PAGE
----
Profiling with perf
From PostgreSQL wiki
How to profile
perf offers two major modes: record then report, or real-time "top" mode. Both are useful in different situations.
Record then report
To profile the system for a specific length of time, for example 60 seconds:
perf record -a -g -s sleep 60
To profile the system for the duration of a command:
perf record -a -g -s -- pg_ctl -D pgdata start
To profile the system until cancelled, just omit any command:
perf record -a -g
By default perf record will generate a perf.data file in the current working directory.
See "what to record" for ways to narrow what you record.
By default perf report will look for perf.data in the current working directory.
perf report -n
You can include call-graph output, if captured, with:
perf report -g
and a variety of options are available to sort, filter and aggregate the output; see the documentation for perf.
In real time
To profile system-wide in real time:
To profile in real time without accumulating stats, i.e. instantaneous profiling:
perf top -z
You can use the usual target-selection options with perf top, but it's most commonly used for system wide profiling with perf top -a.
What to profile
perf lets you choose what to profile in a variety of ways, the most useful of which are:
-a whole system, all CPUs -p pid one process ID -u user processes for one user, e.g. "postgres"
You can use these commands with perf record and perf top.
Including user-space stacks
Newer perf releases support capturing the whole user-space call stack, not just the top function on the stack. This lets it provide extremely useful call graphs. Use the -g dwarf option to perf record to enable this, and the -g option to perf report to display the results.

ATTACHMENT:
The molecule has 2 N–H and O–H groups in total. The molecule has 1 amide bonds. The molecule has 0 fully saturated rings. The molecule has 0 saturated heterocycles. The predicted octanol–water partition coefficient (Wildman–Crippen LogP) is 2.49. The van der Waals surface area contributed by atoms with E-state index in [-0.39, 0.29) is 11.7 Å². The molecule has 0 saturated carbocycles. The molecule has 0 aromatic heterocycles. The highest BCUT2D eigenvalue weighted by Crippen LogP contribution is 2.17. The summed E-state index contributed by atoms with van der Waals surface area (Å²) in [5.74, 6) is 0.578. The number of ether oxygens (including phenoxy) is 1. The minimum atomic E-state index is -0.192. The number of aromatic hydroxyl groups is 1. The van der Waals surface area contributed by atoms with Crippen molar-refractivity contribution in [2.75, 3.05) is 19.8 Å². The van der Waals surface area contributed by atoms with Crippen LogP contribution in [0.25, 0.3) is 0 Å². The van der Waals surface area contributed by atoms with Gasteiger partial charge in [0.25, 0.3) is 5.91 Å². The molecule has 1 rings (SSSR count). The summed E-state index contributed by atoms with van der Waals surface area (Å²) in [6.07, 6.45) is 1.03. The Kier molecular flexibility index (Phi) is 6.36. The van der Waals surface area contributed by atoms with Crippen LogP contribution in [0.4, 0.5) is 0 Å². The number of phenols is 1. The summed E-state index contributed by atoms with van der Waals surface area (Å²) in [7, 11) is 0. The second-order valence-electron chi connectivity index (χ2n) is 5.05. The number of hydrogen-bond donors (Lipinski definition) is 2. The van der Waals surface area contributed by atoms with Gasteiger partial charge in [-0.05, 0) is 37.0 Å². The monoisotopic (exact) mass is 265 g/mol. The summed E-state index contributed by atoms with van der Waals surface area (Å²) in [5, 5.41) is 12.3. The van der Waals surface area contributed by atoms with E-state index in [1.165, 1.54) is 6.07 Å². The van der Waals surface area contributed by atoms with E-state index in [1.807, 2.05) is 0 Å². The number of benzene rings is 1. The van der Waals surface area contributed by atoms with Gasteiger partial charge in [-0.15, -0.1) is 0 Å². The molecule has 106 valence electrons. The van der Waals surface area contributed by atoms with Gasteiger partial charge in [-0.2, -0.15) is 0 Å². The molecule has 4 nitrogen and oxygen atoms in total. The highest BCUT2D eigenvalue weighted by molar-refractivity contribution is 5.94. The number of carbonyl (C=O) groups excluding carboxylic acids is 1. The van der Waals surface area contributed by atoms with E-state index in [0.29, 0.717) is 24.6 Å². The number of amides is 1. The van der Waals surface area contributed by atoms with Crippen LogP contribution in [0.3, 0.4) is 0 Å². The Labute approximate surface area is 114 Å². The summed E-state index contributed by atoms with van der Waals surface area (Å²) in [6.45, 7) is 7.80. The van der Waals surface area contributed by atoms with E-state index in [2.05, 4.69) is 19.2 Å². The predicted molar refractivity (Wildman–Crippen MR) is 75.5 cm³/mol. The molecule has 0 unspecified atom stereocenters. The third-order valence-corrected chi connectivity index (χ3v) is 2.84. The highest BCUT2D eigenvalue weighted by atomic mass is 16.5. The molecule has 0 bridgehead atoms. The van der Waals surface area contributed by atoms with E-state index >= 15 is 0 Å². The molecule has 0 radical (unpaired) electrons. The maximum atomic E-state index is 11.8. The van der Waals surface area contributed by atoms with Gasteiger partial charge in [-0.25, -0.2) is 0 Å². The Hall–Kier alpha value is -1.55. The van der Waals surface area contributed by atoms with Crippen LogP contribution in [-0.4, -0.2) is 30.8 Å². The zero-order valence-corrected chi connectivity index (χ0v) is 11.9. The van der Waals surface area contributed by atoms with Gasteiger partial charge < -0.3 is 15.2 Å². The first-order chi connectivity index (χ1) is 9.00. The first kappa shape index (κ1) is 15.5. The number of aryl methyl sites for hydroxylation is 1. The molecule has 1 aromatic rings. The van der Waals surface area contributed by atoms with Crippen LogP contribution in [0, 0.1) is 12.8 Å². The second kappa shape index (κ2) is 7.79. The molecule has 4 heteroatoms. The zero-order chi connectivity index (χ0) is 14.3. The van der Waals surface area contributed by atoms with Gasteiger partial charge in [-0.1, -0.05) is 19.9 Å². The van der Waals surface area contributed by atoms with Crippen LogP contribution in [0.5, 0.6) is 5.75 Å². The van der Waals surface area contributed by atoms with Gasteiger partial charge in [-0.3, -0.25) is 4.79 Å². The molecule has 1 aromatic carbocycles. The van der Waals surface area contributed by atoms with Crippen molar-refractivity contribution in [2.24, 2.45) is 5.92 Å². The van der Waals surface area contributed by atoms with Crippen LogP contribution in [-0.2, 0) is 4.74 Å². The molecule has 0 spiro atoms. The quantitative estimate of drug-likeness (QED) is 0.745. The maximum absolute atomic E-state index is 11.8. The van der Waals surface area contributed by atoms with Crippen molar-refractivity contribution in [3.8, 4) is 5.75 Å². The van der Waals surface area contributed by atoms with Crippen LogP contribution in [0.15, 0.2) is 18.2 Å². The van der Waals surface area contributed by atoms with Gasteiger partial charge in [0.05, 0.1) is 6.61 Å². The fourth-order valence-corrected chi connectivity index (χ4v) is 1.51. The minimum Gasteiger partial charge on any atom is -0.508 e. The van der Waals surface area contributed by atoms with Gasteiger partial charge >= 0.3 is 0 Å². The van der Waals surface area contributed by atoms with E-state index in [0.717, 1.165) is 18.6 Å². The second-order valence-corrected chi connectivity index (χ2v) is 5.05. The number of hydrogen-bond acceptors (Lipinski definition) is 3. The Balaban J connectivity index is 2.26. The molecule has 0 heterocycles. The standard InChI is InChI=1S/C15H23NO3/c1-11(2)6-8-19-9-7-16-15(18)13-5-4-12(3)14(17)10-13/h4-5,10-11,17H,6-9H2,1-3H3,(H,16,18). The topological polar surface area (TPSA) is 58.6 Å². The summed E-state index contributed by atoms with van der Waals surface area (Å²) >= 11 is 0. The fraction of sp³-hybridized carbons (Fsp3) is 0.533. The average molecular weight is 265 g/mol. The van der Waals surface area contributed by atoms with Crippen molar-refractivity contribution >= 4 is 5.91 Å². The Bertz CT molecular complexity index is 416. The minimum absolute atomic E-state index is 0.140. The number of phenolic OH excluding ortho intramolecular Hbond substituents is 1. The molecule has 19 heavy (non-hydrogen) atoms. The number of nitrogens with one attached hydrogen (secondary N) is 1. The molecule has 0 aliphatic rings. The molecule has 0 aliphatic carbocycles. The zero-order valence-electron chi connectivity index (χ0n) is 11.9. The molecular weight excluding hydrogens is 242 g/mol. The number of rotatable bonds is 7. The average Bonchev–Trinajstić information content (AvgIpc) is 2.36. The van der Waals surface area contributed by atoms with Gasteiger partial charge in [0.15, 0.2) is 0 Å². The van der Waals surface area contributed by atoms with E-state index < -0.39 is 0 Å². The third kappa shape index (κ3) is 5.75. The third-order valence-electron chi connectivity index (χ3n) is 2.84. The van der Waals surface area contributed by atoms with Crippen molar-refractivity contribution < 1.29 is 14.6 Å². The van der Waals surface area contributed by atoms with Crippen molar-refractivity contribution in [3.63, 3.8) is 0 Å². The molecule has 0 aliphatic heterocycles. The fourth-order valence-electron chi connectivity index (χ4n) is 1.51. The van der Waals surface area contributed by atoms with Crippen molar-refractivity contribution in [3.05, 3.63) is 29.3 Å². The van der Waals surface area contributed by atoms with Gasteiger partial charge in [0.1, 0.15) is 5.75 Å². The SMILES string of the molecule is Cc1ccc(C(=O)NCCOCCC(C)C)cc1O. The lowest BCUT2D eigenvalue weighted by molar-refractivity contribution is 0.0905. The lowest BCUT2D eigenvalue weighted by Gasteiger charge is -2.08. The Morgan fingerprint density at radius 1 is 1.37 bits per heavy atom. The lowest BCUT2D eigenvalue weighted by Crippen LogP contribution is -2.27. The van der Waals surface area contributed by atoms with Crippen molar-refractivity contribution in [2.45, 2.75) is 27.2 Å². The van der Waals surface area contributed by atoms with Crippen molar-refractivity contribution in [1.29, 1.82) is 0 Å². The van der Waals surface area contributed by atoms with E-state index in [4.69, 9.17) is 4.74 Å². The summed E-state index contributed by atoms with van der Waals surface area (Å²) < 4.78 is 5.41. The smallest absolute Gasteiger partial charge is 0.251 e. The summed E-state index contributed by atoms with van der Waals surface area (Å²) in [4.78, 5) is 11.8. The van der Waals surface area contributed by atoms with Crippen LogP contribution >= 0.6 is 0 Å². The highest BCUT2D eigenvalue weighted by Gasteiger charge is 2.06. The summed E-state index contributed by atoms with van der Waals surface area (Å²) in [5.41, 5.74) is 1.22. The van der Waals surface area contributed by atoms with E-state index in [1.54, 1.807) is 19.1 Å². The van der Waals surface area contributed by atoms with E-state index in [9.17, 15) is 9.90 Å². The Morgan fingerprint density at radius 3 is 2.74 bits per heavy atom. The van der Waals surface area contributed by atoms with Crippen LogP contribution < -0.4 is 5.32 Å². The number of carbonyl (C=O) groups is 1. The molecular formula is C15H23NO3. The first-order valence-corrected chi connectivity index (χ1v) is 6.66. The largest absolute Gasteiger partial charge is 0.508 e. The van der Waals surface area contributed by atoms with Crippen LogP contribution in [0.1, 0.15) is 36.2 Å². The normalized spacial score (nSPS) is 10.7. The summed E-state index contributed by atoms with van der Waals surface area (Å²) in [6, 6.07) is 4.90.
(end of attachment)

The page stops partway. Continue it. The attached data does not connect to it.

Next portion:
On x64 hosts, you must either rebuild PostgreSQL with ./configure CFLAGS="-fno-omit-frame-pointer -ggdb" ... or use a version of perf built with libunwind support.
More detail in Tracing PostgreSQL with perf.
Less common reports
Annotated source code, from a recorded session:
perf annotate -l -P
Trace output, from a recorded session:
perf script -L
Benchmarking and statistics
If you're interested in particular tracepoints or statistics, the perf stat command is also useful. For example, the following will count fsync and write calls, and block device activity, during a command. It will run the command five times and summarize the results.
sudo perf stat -e block:block_rq_*,syscalls:sys_enter_write,syscalls:sys_enter_fsync -a -r 5 -- psql -q -U postgres postgres -c "drop table if exists x; create table x as select a FROM generate_series(1,1000000) a;";
To learn more about using perf for tracing see tracing PostgreSQL with perf.
Availability of perf
The perf tool is available on recent Linux distributions such as:
- RedHat Linux Enterprise 6: perf package
- Debian Squeeze: add the linux-tools package.
It may be built and installed from the linux source code in the tools/perf subdirectory. You must use a perf that matches your running kernel version.